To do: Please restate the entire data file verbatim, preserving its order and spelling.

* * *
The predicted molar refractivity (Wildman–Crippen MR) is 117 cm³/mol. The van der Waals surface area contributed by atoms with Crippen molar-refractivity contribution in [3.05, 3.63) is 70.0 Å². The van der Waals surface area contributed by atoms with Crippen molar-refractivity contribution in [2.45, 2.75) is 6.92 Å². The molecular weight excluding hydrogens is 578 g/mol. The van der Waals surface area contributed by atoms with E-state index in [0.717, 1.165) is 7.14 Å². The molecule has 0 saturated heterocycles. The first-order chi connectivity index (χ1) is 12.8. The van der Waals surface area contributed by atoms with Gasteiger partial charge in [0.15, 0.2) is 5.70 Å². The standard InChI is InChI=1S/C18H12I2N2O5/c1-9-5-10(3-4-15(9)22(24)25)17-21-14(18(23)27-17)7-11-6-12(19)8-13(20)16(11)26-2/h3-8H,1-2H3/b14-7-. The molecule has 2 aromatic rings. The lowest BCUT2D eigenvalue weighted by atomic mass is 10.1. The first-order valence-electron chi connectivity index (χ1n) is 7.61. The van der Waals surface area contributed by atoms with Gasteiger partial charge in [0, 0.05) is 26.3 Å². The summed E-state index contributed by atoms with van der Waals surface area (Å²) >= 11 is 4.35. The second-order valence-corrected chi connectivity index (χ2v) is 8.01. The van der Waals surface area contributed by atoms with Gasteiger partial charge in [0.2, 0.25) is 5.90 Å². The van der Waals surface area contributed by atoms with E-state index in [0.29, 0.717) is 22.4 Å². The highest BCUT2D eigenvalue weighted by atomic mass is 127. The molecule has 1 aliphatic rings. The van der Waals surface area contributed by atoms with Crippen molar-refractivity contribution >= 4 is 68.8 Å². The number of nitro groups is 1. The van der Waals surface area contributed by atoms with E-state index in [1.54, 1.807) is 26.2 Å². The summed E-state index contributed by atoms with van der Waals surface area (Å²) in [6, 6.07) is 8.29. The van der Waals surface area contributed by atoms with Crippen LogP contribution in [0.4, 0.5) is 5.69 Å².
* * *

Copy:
The predicted molar refractivity (Wildman–Crippen MR) is 117 cm³/mol. The van der Waals surface area contributed by atoms with Crippen molar-refractivity contribution in [3.05, 3.63) is 70.0 Å². The van der Waals surface area contributed by atoms with Crippen molar-refractivity contribution in [2.45, 2.75) is 6.92 Å². The molecular weight excluding hydrogens is 578 g/mol. The van der Waals surface area contributed by atoms with E-state index in [0.717, 1.165) is 7.14 Å². The molecule has 0 saturated heterocycles. The first-order chi connectivity index (χ1) is 12.8. The van der Waals surface area contributed by atoms with Gasteiger partial charge in [0.15, 0.2) is 5.70 Å². The standard InChI is InChI=1S/C18H12I2N2O5/c1-9-5-10(3-4-15(9)22(24)25)17-21-14(18(23)27-17)7-11-6-12(19)8-13(20)16(11)26-2/h3-8H,1-2H3/b14-7-. The molecule has 2 aromatic rings. The lowest BCUT2D eigenvalue weighted by atomic mass is 10.1. The first-order valence-electron chi connectivity index (χ1n) is 7.61. The van der Waals surface area contributed by atoms with Gasteiger partial charge in [0, 0.05) is 26.3 Å². The summed E-state index contributed by atoms with van der Waals surface area (Å²) >= 11 is 4.35. The second-order valence-corrected chi connectivity index (χ2v) is 8.01. The van der Waals surface area contributed by atoms with Gasteiger partial charge in [0.2, 0.25) is 5.90 Å². The van der Waals surface area contributed by atoms with E-state index in [0.29, 0.717) is 22.4 Å². The highest BCUT2D eigenvalue weighted by atomic mass is 127. The molecule has 1 aliphatic rings. The van der Waals surface area contributed by atoms with Crippen molar-refractivity contribution >= 4 is 68.8 Å². The number of nitro groups is 1. The van der Waals surface area contributed by atoms with E-state index in [1.54, 1.807) is 26.2 Å². The summed E-state index contributed by atoms with van der Waals surface area (Å²) in [6, 6.07) is 8.29. The van der Waals surface area contributed by atoms with Crippen LogP contribution in [0.4, 0.5) is 5.69 Å².